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Protecting the Nation′s Health Security by Global Reach

CDC 24/7: Protecting the Nation′s Health Security by Global Reach [PDF - 373 KB]

Photograph of a physician examining a child.

CDC is the only U.S. government agency with the scientific expertise to quickly respond to infectious disease outbreaks. But if there is a weakness in the health monitoring system in any one country, it becomes a threat to all countries. Because of this critical need, CDC created the Global Disease Detection Program (GDDP) and began establishing regional centers throughout the world. These well–placed centers build the ability to detect and respond to disease threats and close the gaps in vulnerable geographic areas. Currently, there are eight regional centers (more are being planned) in China, Egypt, Guatemala, India, Kazakhstan, Kenya, South Africa, and Thailand.

Global Regional Centers for Disease Detection

Photograph of a physician examining a child at a local site This risk to U.S. national and global interests stresses the need for a coordinated, connected system, and the value of these GDDP regional centers has already been demonstrated. In 2010, with the help of CDC, the regional centers worked on over 156 outbreaks; 71% received a response within 24 hours, 85% found an identified cause for the outbreak, and 55% led to preventive actions or policy changes that saved lives. Most importantly, none of these outbreaks became a health threat to the United States.

Some of the potential health threats that were prevented or controlled last year include:

  • Anthrax in Scotland – CDC staff were deployed and provided an anti–toxin
  • Botulism in Thailand – CDC provided and shipped anti–toxin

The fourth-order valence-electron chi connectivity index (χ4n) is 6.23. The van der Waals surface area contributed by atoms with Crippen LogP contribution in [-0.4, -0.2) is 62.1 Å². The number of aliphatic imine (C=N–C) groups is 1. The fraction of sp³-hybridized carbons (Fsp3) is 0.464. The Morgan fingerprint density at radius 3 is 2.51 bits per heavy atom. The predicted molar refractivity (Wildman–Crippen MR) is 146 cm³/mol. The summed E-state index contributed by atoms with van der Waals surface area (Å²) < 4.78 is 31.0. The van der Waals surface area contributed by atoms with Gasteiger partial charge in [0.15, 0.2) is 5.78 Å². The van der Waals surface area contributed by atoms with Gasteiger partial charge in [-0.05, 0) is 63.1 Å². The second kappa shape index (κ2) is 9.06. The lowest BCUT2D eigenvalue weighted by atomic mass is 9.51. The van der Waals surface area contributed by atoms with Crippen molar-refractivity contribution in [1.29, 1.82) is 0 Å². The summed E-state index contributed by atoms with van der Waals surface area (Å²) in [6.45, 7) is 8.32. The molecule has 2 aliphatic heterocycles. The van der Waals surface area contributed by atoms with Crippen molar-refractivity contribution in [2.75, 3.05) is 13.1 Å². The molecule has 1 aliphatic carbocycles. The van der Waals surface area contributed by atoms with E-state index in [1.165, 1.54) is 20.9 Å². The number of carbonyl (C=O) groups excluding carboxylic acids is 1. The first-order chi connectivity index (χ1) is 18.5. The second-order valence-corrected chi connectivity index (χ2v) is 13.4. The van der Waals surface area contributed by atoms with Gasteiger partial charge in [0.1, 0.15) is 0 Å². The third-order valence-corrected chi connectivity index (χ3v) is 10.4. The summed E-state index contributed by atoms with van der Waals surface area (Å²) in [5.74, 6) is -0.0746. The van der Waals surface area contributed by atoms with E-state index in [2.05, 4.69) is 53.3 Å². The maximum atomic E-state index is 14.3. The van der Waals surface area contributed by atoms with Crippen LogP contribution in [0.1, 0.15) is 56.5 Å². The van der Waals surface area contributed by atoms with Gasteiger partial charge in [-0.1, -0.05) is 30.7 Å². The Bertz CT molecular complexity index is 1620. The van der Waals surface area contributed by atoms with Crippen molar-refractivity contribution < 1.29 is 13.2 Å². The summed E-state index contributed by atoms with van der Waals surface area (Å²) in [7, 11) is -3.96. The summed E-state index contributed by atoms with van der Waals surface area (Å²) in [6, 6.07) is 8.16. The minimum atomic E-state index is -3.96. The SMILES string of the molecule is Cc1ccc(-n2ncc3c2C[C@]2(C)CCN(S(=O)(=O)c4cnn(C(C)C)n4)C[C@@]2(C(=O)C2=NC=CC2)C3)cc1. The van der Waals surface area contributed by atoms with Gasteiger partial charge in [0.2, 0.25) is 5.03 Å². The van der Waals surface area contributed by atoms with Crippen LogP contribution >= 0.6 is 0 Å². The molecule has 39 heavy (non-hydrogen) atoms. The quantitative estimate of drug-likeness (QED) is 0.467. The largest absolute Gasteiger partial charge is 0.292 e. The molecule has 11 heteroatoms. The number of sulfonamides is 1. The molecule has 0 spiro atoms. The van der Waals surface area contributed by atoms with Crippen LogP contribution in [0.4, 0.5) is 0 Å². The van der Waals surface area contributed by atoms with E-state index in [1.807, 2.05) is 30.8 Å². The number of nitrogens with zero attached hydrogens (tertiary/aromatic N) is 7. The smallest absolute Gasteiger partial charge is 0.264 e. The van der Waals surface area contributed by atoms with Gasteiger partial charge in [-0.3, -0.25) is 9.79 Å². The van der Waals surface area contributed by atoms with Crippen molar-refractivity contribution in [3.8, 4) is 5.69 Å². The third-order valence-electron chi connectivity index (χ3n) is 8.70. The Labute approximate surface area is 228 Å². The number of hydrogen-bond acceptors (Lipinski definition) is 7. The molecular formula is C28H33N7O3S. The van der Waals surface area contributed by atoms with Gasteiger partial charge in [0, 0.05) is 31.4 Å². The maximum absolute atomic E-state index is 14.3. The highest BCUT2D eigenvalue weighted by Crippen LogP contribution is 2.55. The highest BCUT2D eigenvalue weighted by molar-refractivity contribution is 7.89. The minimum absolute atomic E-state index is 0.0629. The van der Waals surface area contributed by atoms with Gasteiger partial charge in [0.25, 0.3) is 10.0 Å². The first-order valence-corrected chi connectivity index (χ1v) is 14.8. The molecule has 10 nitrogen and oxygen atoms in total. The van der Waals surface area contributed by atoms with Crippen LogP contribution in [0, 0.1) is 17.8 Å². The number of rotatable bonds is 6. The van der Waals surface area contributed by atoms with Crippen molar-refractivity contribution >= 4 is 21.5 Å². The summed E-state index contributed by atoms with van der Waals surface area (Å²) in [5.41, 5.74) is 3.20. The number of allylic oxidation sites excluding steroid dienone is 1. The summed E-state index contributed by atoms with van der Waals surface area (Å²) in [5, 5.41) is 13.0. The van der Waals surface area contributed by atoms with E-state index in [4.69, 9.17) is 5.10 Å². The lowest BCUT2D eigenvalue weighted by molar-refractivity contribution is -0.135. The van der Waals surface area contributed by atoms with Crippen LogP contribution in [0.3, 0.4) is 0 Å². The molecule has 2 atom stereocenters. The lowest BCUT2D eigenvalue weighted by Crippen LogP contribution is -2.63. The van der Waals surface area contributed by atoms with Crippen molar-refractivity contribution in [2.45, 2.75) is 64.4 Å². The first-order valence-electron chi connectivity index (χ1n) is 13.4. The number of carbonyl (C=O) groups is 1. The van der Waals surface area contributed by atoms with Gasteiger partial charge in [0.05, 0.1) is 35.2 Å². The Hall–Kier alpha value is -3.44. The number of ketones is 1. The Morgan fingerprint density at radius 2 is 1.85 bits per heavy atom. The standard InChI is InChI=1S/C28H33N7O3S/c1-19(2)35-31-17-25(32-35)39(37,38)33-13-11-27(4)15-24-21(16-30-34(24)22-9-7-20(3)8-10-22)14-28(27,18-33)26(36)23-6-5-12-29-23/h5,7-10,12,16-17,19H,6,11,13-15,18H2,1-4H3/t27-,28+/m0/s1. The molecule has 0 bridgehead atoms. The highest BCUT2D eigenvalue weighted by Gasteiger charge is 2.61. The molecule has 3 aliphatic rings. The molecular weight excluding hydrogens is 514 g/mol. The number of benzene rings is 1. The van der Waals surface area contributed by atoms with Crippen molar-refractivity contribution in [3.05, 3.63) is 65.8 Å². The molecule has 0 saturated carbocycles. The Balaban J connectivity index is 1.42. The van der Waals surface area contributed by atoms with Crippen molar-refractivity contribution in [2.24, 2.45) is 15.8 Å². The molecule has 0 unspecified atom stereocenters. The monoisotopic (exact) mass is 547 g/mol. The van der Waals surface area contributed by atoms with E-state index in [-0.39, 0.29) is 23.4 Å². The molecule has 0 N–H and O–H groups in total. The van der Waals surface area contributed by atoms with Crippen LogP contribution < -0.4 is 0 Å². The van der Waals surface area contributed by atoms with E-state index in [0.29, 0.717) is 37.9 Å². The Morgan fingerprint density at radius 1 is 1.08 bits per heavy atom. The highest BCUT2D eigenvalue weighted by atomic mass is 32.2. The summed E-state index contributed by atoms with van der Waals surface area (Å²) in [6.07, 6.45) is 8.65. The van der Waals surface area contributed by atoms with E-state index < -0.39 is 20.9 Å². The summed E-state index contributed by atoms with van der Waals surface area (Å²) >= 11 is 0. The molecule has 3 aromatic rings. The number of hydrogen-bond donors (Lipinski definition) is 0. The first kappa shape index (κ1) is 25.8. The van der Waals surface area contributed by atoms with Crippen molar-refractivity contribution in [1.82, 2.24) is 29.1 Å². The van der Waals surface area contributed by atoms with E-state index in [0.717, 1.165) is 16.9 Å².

• Cholera in Haiti, Africa, and other countries – CDC staff were deployed and provided training, technical guidance, supplies, and equipment
  • Legionella in Mexico – CDC staff were deployed to assist with the outbreak

Protecting U.S. Borders from Health Threats

Keeping U.S. borders safe from emerging infectious diseases is part of the work CDC is doing 24/7. Our – activities include detecting and responding to health threats, providing specialized training in field investigations and laboratory methods, preparing and responding to pandemics, detecting and preventing zoonotic (animal–to–human) disease transmission, and providing emergency preparedness and risk communication training. CDC is:

  • Partnering with other U.S. agencies, including those responsible for defense and diplomacy
  • Supporting public health and national security interests
  • Developing and helping put into place disease surveillance systems
  • Promoting development of safe laboratory systems and diagnostics

Global Health Security

Photograph of a line of people waiting on an administratorCDC partners with other U.S. agencies to make certain of health security around the world by focusing its activities in four primary areas.

  • Cooperative Biological Engagement Program. In collaboration with the Department of Defense, CDC supports a broad range of overseas activities focused on developing host country capacity in laboratory biosecurity, biosafety, as well as disease detection, surveillance, response, and containment.
  • Biosecurity Engagement Program. In conjunction with the Department of State, CDC provides technical assistance to strengthen laboratory systems, including laboratory quality management systems, epidemiology and surveillance capacity, management and workforce development training, electronic disease surveillance data collection and reporting systems, and subject matter expertise across a range of infectious diseases.
  • Emerging Pandemic Threats Program. CDC provides technical support in field epidemiology training and zoonotic diseases research in partnership with the United States Agency for International Development. This program emphasizes early identification of and response to dangerous pathogens in animals before they can become significant threats to human health.
  • International Influenza Unit. CDC provides leadership and support for international influenza activities.

For more information on global disease detection, visit http://www.cdc.gov/globalhealth/gdder/ or call 1–800–CDC–INFO.

  • Page last reviewed: March 19, 2014
  • Page last updated: March 19, 2014
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